Now onto the meat and potatoes.


sharpening a chisel

Set up your chisel in a honing guide so it sits at 30°. Use a digital angle guide, bevel gauge, or set-up block to get it close.

You can even just set it so the primary bevel is flat, then pull the chisel back a hair until the back of the primary bevel raises slightly.

Do your best to make sure the chisel is square to the honing guide. No biggie if it’s not perfectly square, but try and get it close.

sharpening a chisel

Lubricate a semi-coarse sharpening stone (around 1000 grit) and set the wheel of the honing guide on it first. Then lower the tip of the chisel onto the stone.

Never start by putting the cutting edge down first, as this can dull the blade or dig into your stone.

Put even pressure on the chisel blade with your fingers and pull it back across the stone. Lift the tip of the chisel, roll the guide forward, and repeat.

Once you’ve done 3-5 back strokes, you can push and pull the chisel edge over the stone (except on lapping sandpaper — only move back on this).

sharpening a chisel on a diamond stone

Continue making strokes until you feel a small burr on the back of the chisel.

A burr is a nearly invisible sliver of metal that spans the width of your chisel. Though hard to see, you can feel the small ridge and it makes a clicking sound when you run a fingernail over it.

Think of it as a microscopic speed bump across the back of your chisel that is created where the metal gets so thin at the tip that it folds over.

Once you feel that burr you can continue through the higher grits until you reach your finest stone. Go to as high of a grit as you like. But 6,000 or 8,000 is probably plenty.

Now it’s time to lap the back.


sharpening a chisel

Remove the chisel from the honing guide. You’ll be able to feel a small burr on the back edge of the chisel’s tip. Time to take that off.

Set the back of the chisel onto your coarse stone, but don’t start with the tip (I said stop). You can even set it down so the tip overhangs the stone to make sure.

Drag the chisel back onto the stone making sure to keep even pressure. I recommend keeping your fingers only on the steel. Holding the handle can make you inadvertently raise or lower it.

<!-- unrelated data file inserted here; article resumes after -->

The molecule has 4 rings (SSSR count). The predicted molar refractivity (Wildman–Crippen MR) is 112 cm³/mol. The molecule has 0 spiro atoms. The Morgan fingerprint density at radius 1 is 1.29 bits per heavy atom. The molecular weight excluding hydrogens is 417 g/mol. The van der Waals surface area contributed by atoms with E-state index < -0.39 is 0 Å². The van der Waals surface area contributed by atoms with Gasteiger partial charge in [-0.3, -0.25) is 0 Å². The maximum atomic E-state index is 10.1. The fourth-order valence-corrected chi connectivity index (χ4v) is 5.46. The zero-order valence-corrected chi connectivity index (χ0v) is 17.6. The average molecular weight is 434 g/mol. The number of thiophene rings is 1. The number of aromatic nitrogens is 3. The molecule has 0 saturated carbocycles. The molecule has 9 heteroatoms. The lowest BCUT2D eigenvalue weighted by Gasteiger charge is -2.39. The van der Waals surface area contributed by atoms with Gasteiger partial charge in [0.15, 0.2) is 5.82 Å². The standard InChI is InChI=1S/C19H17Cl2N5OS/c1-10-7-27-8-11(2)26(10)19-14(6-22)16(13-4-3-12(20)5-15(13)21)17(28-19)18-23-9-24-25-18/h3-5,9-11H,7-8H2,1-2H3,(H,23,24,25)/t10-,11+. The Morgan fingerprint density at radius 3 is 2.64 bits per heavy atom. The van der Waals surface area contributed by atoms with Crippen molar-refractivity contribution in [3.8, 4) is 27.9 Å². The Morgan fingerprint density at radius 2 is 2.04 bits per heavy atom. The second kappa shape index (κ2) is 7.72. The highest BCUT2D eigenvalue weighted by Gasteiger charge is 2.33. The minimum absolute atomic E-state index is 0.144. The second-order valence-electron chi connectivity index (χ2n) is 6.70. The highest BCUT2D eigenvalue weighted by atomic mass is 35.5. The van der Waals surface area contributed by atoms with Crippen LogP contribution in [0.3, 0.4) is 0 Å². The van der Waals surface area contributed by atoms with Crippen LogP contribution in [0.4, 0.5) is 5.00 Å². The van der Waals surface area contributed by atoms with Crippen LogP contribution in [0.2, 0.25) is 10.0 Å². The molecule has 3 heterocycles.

After pulling back for a few strokes, move back and forth over the stone.

Again, you’re looking for fresh scratch marks. But don’t stress if they’re not appearing over the entire back of the chisel.

It really only matters on the tip and edges. If there’s a hollow in the middle that’s not taking scratches, it may actually be by design.

sharpening a chisel

As long as scratch marks appear on the tip and edges of the chisel back, you’re good.

If you’re a perfectionist, you can lap the entire back of the chisel flat. But honestly, I usually only worry about the first inch and half from the tip. You’ll rarely need more.

Repeat this process on your higher grit stones until you’ve got a nicely polished back.

At this point, your chisel should be razor sharp. But to get it where it can slice through oak like butter…


stropping a chisel

Time to pull out the old horse’s butt.

Stropping takes the sharpness of your chisel to the next level. I didn’t really believe it until I used one — but man, does it make a difference.

Put a healthy amount of honing compound on your strop. It doesn’t need to be caked on, just solidly covered.

Once you have a decent amount on there, I add more only about every 5-10 times I strop.

Place the tip of your chisel on the strop bevel side down. Lift the back until the very tip is flat on the leather (you’ll see the shadow disappear).

Lock your wrists in place and drag the chisel back over the strop. Do your best to keep the chisel from tilting out of position while putting decent pressure on the edge.

stropping a chisel

Repeat this about 30 or so times, then switch to the back.

Use light pressure when stropping the back. You’re just trying to get rid of any last remnants of a burr, and don’t want the cutting edge digging into the leather.

Test the edge on a piece of paper — and I’m sure you’ll be more than happy with the results.


sharp chisel

Dry the chisel off completely with a clean cloth.

Once dry, coat the steel with a thin layer of paste wax or 3-in-1 oil. This will keep it from rusting and help it slide more easily over surfaces.

Rinse off your sharpening stones, pat them dry, and you’re ready to start chiseling.


sharp chisel in white oak end grain

People make a big deal out of sharpening. But it doesn’t need to be.

As long as your chisels slice through paper like a pair of scissors — you’re absolutely fine.

Check often, strop frequently, and enjoy the feeling of a razor sharp edge (on wood, you masochist). source